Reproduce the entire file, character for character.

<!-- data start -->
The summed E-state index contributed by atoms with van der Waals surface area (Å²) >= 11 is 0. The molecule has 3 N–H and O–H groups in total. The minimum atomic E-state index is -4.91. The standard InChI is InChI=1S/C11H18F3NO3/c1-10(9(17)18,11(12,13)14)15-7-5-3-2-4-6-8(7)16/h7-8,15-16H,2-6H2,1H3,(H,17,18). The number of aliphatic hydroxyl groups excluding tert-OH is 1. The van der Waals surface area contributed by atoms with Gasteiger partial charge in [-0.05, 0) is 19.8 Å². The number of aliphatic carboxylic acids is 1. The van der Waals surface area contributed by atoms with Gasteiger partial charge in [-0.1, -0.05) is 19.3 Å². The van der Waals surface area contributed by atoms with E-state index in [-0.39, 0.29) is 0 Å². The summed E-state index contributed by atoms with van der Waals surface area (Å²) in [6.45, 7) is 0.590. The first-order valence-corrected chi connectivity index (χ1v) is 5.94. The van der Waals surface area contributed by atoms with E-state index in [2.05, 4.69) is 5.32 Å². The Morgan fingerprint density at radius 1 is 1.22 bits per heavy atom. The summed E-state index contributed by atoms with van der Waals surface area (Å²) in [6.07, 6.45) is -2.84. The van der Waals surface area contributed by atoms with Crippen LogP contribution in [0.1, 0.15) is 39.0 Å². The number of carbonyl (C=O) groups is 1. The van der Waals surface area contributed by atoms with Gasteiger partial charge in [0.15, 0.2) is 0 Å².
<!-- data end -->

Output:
The summed E-state index contributed by atoms with van der Waals surface area (Å²) >= 11 is 0. The molecule has 3 N–H and O–H groups in total. The minimum atomic E-state index is -4.91. The standard InChI is InChI=1S/C11H18F3NO3/c1-10(9(17)18,11(12,13)14)15-7-5-3-2-4-6-8(7)16/h7-8,15-16H,2-6H2,1H3,(H,17,18). The number of aliphatic hydroxyl groups excluding tert-OH is 1. The van der Waals surface area contributed by atoms with Gasteiger partial charge in [-0.05, 0) is 19.8 Å². The number of aliphatic carboxylic acids is 1. The van der Waals surface area contributed by atoms with Gasteiger partial charge in [-0.1, -0.05) is 19.3 Å². The van der Waals surface area contributed by atoms with E-state index in [-0.39, 0.29) is 0 Å². The summed E-state index contributed by atoms with van der Waals surface area (Å²) in [6.45, 7) is 0.590. The first-order valence-corrected chi connectivity index (χ1v) is 5.94. The van der Waals surface area contributed by atoms with E-state index in [2.05, 4.69) is 5.32 Å². The Morgan fingerprint density at radius 1 is 1.22 bits per heavy atom. The summed E-state index contributed by atoms with van der Waals surface area (Å²) in [6.07, 6.45) is -2.84. The van der Waals surface area contributed by atoms with Crippen LogP contribution in [0.1, 0.15) is 39.0 Å². The number of carbonyl (C=O) groups is 1. The van der Waals surface area contributed by atoms with Gasteiger partial charge in [0.15, 0.2) is 0 Å².